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Students set to sharpen debating skills during mock EU Council

A chance to take the floor in a mock version of the EU Council of Ministers

This was published under the 2010 to 2015 Conservative and Liberal Democrat coalition government

Students from across the UK are being given the chance to show off their negotiating skills during a mock EU debate which will take place in the historic Lancaster House in London on 16 November.

The inclusion of Roma communities within European countries and securing Europe’s energy supply will be on the agenda as students take to the floor in a mock version of the EU Council of Ministers. Each school will represent either one of 27 EU Member States, or the European Commission or the Secretariat-General of the Council during the event.

Minister for Europe David Lidington, who will be opening the event, said: “The Mock Council is an excellent way to show young people how the big decisions are made at a European level and at the same time test their debating skills in front of their peers. I’m very much looking forward to meeting the students.”

Students will be able to research their countries beforehand with the help of the relevant Embassy representatives in London, in order to develop their position on how best to respond to the problems faced by the Roma population, and how to adapt to the challenge of creating a single energy market. They will be assisted on the day by two officials from the UK Representation to the EU, Oliver Thomassen and Rebecca Ireland, who will be able to share their day-to-day experience of EU negotiations.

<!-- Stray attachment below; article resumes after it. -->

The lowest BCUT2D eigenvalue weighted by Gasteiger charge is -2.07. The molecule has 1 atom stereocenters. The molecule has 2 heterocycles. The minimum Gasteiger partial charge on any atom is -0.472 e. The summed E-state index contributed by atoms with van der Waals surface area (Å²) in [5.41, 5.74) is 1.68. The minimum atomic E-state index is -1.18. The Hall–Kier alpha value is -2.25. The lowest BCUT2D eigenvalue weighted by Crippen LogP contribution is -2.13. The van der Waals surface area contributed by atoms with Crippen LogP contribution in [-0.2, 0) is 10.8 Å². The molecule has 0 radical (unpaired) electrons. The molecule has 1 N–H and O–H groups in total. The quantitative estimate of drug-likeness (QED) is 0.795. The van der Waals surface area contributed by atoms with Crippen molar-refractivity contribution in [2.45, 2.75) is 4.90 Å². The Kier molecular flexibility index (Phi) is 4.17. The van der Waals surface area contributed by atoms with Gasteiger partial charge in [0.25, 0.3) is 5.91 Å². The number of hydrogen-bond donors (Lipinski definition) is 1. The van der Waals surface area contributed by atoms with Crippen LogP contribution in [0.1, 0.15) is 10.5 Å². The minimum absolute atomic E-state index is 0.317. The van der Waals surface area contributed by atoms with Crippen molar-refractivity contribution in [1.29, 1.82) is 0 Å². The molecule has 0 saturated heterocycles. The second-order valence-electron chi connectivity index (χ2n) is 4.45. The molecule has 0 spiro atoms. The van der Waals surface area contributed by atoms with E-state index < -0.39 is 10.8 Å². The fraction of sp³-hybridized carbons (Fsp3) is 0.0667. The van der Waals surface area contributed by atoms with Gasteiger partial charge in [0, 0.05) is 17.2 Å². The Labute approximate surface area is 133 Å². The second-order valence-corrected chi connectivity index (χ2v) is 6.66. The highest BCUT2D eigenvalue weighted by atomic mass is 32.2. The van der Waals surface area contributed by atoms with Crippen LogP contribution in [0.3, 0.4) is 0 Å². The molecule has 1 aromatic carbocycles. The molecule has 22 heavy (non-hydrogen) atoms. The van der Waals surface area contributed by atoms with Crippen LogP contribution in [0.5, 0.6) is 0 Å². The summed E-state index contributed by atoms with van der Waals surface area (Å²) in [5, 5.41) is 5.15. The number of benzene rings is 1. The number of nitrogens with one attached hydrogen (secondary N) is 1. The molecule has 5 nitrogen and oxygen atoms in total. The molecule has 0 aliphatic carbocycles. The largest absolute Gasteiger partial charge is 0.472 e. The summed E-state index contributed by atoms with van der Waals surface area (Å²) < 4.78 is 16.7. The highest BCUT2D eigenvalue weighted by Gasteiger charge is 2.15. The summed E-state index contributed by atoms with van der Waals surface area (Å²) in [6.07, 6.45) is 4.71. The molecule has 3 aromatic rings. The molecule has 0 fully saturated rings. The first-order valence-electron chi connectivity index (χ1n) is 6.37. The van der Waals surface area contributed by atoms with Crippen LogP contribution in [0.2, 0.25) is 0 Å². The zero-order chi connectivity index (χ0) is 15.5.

Highlights will include the chance for students to present ‘their’ country’s standpoint, and make alliances with other countries during working groups, before casting their final votes in Council sessions, where they will sit behind the flag of their adopted country.

Students will also hear from Matthew Rycroft, EU Director at the Foreign and Commonwealth Office and Jonathan Scheele, Head of the European Commission Representation in the UK.

“The EU institutions need more British graduates to apply and we hope that events like the Mock Council will give this generation a taste of what working in the EU entails. Even if they aren’t inspired to work at EU level, I’m sure they will come away with a better understanding of how the EU works. As chair of one of the sessions I’m looking forward to seeing how the students make their individual country’s case and work together to reach an outcome,” said Jonathan Scheele.

The mock EU Council debate is the final meeting in a series of Mock Councils being held around the UK and is being held during International Education Week. Schools have mostly been selected from participants of the EU’s Comenius programme, managed in the UK by the British Council.

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Published 16 November 2010